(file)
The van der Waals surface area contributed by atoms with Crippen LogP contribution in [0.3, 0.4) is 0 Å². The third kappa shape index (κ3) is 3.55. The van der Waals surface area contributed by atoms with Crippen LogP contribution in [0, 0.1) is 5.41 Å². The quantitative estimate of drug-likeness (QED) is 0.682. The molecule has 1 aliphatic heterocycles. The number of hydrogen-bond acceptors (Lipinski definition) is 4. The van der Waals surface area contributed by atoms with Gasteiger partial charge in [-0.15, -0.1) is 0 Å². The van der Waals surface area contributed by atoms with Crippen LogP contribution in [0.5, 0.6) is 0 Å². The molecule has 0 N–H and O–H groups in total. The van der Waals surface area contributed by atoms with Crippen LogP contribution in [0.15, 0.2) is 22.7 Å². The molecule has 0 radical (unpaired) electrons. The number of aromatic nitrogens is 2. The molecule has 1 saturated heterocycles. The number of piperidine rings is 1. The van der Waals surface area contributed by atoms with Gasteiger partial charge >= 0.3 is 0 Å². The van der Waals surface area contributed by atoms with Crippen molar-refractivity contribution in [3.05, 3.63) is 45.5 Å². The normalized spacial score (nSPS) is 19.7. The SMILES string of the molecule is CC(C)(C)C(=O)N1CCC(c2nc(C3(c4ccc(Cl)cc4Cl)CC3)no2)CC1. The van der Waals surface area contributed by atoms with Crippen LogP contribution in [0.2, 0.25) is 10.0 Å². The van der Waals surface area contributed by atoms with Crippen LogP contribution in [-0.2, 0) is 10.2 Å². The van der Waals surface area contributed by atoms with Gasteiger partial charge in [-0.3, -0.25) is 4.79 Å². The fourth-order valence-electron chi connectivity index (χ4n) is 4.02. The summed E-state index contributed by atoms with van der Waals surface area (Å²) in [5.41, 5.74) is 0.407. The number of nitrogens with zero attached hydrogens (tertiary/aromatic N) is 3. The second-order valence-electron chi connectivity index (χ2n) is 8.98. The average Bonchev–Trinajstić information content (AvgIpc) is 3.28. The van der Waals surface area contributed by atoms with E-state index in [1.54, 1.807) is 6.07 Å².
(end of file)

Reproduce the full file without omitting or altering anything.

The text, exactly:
The van der Waals surface area contributed by atoms with Crippen LogP contribution in [0.3, 0.4) is 0 Å². The third kappa shape index (κ3) is 3.55. The van der Waals surface area contributed by atoms with Crippen LogP contribution in [0, 0.1) is 5.41 Å². The quantitative estimate of drug-likeness (QED) is 0.682. The molecule has 1 aliphatic heterocycles. The number of hydrogen-bond acceptors (Lipinski definition) is 4. The van der Waals surface area contributed by atoms with Gasteiger partial charge in [-0.15, -0.1) is 0 Å². The van der Waals surface area contributed by atoms with Crippen LogP contribution in [0.5, 0.6) is 0 Å². The molecule has 0 N–H and O–H groups in total. The van der Waals surface area contributed by atoms with Crippen LogP contribution in [0.15, 0.2) is 22.7 Å². The molecule has 0 radical (unpaired) electrons. The number of aromatic nitrogens is 2. The molecule has 1 saturated heterocycles. The number of piperidine rings is 1. The van der Waals surface area contributed by atoms with Gasteiger partial charge >= 0.3 is 0 Å². The van der Waals surface area contributed by atoms with Crippen molar-refractivity contribution in [3.05, 3.63) is 45.5 Å². The normalized spacial score (nSPS) is 19.7. The SMILES string of the molecule is CC(C)(C)C(=O)N1CCC(c2nc(C3(c4ccc(Cl)cc4Cl)CC3)no2)CC1. The van der Waals surface area contributed by atoms with Crippen LogP contribution in [0.2, 0.25) is 10.0 Å². The van der Waals surface area contributed by atoms with Crippen LogP contribution in [-0.2, 0) is 10.2 Å². The van der Waals surface area contributed by atoms with Gasteiger partial charge in [-0.3, -0.25) is 4.79 Å². The fourth-order valence-electron chi connectivity index (χ4n) is 4.02. The summed E-state index contributed by atoms with van der Waals surface area (Å²) in [5.41, 5.74) is 0.407. The number of nitrogens with zero attached hydrogens (tertiary/aromatic N) is 3. The second-order valence-electron chi connectivity index (χ2n) is 8.98. The average Bonchev–Trinajstić information content (AvgIpc) is 3.28. The van der Waals surface area contributed by atoms with E-state index in [1.54, 1.807) is 6.07 Å².